CHABROW: The effectiveness of that, especially in dealing with non-IT managers - how does that work out?
MOORE: We found that it's very effective in getting the non-IT managers to care about security, because most of our ambassadors overseas have never had an "F" in their life, and if they suddenly get an "F" on security, they want to get it fixed. And they can understand that, whereas if we send them a long, technical report listing things like cross-site scripting, they have no idea what we're talking about. It just doesn't work from a managerial point-of-view. But we also think it's very important not just to measure the inputs to security, but to find ways to measure the end result, and we don't know how that's going to work out yet because that's still an experimental process, but we're very hopeful that'll be done.
CARLSON: One of the things that this conversation points to is some of the challenges we all have in terms of communicating the risks, communicating what individuals and executives should do in order to respond to the changing challenges. And in some respects, the technology community has created its own language that it's made it very difficult to have those types of conversations with the consumer on one hand, in terms of safe computing, or safer computing practices, to the senior executives that will be the ones that have to fund or authorize the funding of different initiatives that are out there. I think that's an ongoing challenge that we in the IT industry and the technology community need to do a better job to communicate on both ends of that spectrum.
The other thing I would like to talk about that I think is of importance, as well, is the need to focus on the kind of infrastructure, as well as policies, and that's a space that we've focused quite a bit of time and energy over the years in terms of trying to work with other responsible parties to solve various problems. [For] example, today we're working very closely with ICANN [Internet Corporation for Assigned Names and Numbers], the not-for-profit that oversees the names of the Internet, and they have a proposal to establish an unlimited number of top-level domain names, and we for many years have advocated that ICANN needs to do a better job to ensure that those domains that are associated with financial services have stronger security controls, that we can protect consumers, or that they won't be confused, that they're going onto a website that may actually not be a bank, but may be a fraudster. Those are the types of examples that we need to work in partnership with different organizations to build security into the infrastructure, including software assurance and software security. That would also go to cloud computing and the need to have greater assurance that if you're doing functions or activities via cloud computing, you have a recognized level of assurance that those activities are secure and safe and that privacy is protected.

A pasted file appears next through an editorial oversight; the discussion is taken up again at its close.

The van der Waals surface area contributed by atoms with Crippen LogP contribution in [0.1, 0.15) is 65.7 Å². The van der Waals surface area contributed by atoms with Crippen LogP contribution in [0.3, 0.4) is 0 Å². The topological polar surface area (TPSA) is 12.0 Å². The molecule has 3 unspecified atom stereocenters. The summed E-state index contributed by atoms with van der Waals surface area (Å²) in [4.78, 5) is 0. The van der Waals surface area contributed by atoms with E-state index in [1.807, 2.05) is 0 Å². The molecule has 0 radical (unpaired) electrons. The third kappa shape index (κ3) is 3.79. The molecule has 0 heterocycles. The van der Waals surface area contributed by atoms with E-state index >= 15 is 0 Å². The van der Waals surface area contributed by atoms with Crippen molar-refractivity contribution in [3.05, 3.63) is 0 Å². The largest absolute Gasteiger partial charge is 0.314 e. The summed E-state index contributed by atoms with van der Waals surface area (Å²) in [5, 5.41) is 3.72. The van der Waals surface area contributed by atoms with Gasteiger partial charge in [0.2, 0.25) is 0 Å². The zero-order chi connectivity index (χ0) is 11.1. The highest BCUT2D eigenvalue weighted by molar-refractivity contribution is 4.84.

ROSS: I wanted to just quickly follow up on what John just talked about. I think we have to make sure that we don't hold ourselves hostage to compliance activities. In things that George Moore and John Streufert have been doing for the State Department, thinking out of the box is really a big part of that whole initiative, and I think one of the things we can't lose sight of is that innovation is critical to cybersecurity, our whole business. And this brings up John's point about public-private partnerships. We need to work closely with industry in this partnership so we can take advantage of the wonderful innovations that come out of our private-sector companies and we can take advantage of those new techniques and technologies. That's really important.
There's some great research going on. For example, in some of our universities in the local D.C. area, they are looking at bringing back a system to a known, secure state - almost in real time. And if that kind of research ultimately is successful, it really wouldn't make any difference what the adversary throws at you. If you can reconstitute that system more quickly, then that attack can be exploited when the malware is actually on the system. That really changes the whole dynamic of how we protect our systems. It's one small example among many out there that are going on within our universities, our industry and I'm always excited to learn new things, new ideas, and incorporate those back into our cybersecurity standards and guidelines.